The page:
Sixth, I hope Le Bon Jack and his new team can help transform Parliament — above all the daily Question Period from the revolting, alienating spectacle it is to something vaguely dignified and positive. I understand that some terrible spell befalls even ordinary human beings when they step foot in that chamber. Still, I beg the NDP caucus to join Elizabeth May’s crusade against stupid heckling. Make us proud of you. If the government is incapable of civility, let Mr. Harper take the rap.
Seventh, unlike some, I don’t rejoice in the emergence of an ideologically polarized political system in this country because I’m not at all confident the left-of-centre party will be the winner. Of course if liberals, progressives, leftists, social democrats, socialists — call us what you will — continue to split the vote, as happened on Monday, our defeat in perpetuity is pretty much guaranteed.
But even if there were only two parties, one distinctly progressive, I’m not sure we could count on victory. There are two reasons.
One relates to Canada’s political culture. While a majority of Canadians may have what we can generously call social-democratic views on social issues, at the same time most (excepting perhaps in Quebec) support a business-oriented approach to running the economy. That’s why for years polls showed that while many Canadians appreciated the role of the NDP in keeping governments honest and pushing for more humane policies, the large majority did not want the NDP itself as government. The NDP couldn’t, so the phrase went, run the corner grocery store. To many, the Bob Rae government of Ontario was proof of the pudding.
Has that perception now changed? Did the NDP soar because of its modest progressive platform? However much the NDP tries to move to the centre on certain issues and tries to prove its smarts on the economy, can it escape its own transcendent raison d’etre: the use of the powers of government to achieve a more just and equal society?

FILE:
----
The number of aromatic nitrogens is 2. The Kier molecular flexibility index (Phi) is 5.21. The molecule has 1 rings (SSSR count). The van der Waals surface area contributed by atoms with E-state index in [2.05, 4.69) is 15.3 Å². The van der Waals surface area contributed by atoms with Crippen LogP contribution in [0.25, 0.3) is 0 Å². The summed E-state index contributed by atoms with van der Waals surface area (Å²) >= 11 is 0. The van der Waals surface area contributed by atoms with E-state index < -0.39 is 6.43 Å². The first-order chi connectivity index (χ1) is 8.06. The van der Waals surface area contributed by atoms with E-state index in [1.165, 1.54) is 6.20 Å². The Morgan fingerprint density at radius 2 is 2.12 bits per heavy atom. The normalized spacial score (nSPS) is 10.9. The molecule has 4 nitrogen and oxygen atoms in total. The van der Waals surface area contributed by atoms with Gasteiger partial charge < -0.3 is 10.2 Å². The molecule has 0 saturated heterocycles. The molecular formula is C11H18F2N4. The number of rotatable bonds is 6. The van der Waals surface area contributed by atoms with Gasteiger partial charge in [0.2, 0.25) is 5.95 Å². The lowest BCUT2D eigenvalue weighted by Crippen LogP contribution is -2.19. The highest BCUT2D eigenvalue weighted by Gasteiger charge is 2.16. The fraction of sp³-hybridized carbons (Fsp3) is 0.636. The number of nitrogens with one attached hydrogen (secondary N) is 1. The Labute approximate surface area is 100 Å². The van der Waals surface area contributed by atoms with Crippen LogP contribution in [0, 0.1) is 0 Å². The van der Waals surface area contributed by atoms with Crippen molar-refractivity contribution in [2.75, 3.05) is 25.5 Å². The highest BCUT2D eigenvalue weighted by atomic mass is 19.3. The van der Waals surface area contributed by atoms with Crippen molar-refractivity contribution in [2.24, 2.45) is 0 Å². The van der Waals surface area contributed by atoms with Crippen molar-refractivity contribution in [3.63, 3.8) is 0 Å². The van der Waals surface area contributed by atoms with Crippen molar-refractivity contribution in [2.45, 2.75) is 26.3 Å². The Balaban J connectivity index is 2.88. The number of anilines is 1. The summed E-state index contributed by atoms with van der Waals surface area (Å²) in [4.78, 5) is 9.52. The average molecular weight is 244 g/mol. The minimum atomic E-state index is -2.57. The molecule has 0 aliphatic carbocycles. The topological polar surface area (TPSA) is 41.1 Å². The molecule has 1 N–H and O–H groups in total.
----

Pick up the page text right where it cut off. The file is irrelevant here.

Then there’s the less high-falutin business of down-and-dirty politics. Progressives of all stripes must never underestimate this little caper of Jack’s massage. The smear of Jack Layton by the powerful the Sun Media chain is only the tiniest tip of the iceberg of garbage that would be thrown at any liberal party that had the slightest chance of forming a government. The history of the Rae government is the model to study — a systematic, relentless gang-up of various media, businesses of all sizes, government-relations firms, bond-rating agencies, many professionals, and lots of insubordinate cops, including senior ones. Even respectable sources can be expected to join the fray, as shown by the recent story in this very paper agreeing that Mr. Layton was smeared by the Sun but insisting that, after all, it was a true smear.
The other side plays for keeps. They believe they’re in a war and act accordingly. They smear, lie, malign, distort, divide, terrify, destroy. They play it the American Way, as Michael Ignatieff can testify. It’s like Jon Stewart versus the Tea Party. He’s clever, knowledgeable and adorable and wins debating points. They’re vicious and unscrupulous and win the war.
This article was first published in the Globe and Mail.